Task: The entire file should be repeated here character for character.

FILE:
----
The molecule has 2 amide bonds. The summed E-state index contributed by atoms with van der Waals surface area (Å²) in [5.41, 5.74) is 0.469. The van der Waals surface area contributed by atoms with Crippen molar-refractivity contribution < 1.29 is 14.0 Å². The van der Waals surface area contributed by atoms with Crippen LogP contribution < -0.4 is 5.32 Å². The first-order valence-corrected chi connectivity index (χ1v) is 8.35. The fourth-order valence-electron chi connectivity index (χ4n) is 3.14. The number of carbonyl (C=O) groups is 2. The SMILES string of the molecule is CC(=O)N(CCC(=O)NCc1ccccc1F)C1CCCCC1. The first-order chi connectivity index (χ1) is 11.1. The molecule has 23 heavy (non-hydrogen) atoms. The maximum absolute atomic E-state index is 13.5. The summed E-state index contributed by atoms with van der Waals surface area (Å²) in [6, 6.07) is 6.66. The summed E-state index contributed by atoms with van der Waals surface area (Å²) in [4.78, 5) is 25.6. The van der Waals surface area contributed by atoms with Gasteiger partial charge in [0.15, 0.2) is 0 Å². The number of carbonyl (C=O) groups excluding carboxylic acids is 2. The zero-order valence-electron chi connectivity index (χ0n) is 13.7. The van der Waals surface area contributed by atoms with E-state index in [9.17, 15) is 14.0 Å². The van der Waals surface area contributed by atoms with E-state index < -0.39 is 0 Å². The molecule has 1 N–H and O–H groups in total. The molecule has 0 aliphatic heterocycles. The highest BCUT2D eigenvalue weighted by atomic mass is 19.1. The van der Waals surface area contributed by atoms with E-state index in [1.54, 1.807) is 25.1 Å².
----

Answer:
The molecule has 2 amide bonds. The summed E-state index contributed by atoms with van der Waals surface area (Å²) in [5.41, 5.74) is 0.469. The van der Waals surface area contributed by atoms with Crippen molar-refractivity contribution < 1.29 is 14.0 Å². The van der Waals surface area contributed by atoms with Crippen LogP contribution < -0.4 is 5.32 Å². The first-order valence-corrected chi connectivity index (χ1v) is 8.35. The fourth-order valence-electron chi connectivity index (χ4n) is 3.14. The number of carbonyl (C=O) groups is 2. The SMILES string of the molecule is CC(=O)N(CCC(=O)NCc1ccccc1F)C1CCCCC1. The first-order chi connectivity index (χ1) is 11.1. The molecule has 23 heavy (non-hydrogen) atoms. The maximum absolute atomic E-state index is 13.5. The summed E-state index contributed by atoms with van der Waals surface area (Å²) in [6, 6.07) is 6.66. The summed E-state index contributed by atoms with van der Waals surface area (Å²) in [4.78, 5) is 25.6. The van der Waals surface area contributed by atoms with Gasteiger partial charge in [0.15, 0.2) is 0 Å². The number of carbonyl (C=O) groups excluding carboxylic acids is 2. The zero-order valence-electron chi connectivity index (χ0n) is 13.7. The van der Waals surface area contributed by atoms with E-state index in [9.17, 15) is 14.0 Å². The van der Waals surface area contributed by atoms with E-state index < -0.39 is 0 Å². The molecule has 1 N–H and O–H groups in total. The molecule has 0 aliphatic heterocycles. The highest BCUT2D eigenvalue weighted by atomic mass is 19.1. The van der Waals surface area contributed by atoms with E-state index in [1.54, 1.807) is 25.1 Å².